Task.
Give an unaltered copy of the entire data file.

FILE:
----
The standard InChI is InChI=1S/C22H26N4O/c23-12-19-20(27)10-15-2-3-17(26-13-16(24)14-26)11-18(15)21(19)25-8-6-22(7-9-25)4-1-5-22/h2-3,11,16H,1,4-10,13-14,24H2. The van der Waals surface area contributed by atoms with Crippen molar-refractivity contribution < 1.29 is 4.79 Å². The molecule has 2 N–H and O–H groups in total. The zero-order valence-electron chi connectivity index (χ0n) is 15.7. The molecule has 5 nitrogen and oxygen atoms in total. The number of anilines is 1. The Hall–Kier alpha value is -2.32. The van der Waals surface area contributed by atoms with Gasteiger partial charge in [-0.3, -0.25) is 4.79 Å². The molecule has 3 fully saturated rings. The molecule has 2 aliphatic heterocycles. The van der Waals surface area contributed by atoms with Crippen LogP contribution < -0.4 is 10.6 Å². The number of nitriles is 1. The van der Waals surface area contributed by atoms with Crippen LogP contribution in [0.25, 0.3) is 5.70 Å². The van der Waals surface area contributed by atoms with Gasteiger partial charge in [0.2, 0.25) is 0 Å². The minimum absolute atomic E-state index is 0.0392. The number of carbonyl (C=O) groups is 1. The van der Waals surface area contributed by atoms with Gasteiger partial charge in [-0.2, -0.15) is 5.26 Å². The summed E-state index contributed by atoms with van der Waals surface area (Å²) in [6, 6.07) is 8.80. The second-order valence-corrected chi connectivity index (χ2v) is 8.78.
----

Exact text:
The standard InChI is InChI=1S/C22H26N4O/c23-12-19-20(27)10-15-2-3-17(26-13-16(24)14-26)11-18(15)21(19)25-8-6-22(7-9-25)4-1-5-22/h2-3,11,16H,1,4-10,13-14,24H2. The van der Waals surface area contributed by atoms with Crippen molar-refractivity contribution < 1.29 is 4.79 Å². The molecule has 2 N–H and O–H groups in total. The zero-order valence-electron chi connectivity index (χ0n) is 15.7. The molecule has 5 nitrogen and oxygen atoms in total. The number of anilines is 1. The Hall–Kier alpha value is -2.32. The van der Waals surface area contributed by atoms with Gasteiger partial charge in [-0.3, -0.25) is 4.79 Å². The molecule has 3 fully saturated rings. The molecule has 2 aliphatic heterocycles. The van der Waals surface area contributed by atoms with Crippen LogP contribution < -0.4 is 10.6 Å². The number of nitriles is 1. The van der Waals surface area contributed by atoms with Crippen LogP contribution in [0.25, 0.3) is 5.70 Å². The van der Waals surface area contributed by atoms with Gasteiger partial charge in [0.2, 0.25) is 0 Å². The minimum absolute atomic E-state index is 0.0392. The number of carbonyl (C=O) groups is 1. The van der Waals surface area contributed by atoms with Gasteiger partial charge in [-0.2, -0.15) is 5.26 Å². The summed E-state index contributed by atoms with van der Waals surface area (Å²) in [6, 6.07) is 8.80. The second-order valence-corrected chi connectivity index (χ2v) is 8.78.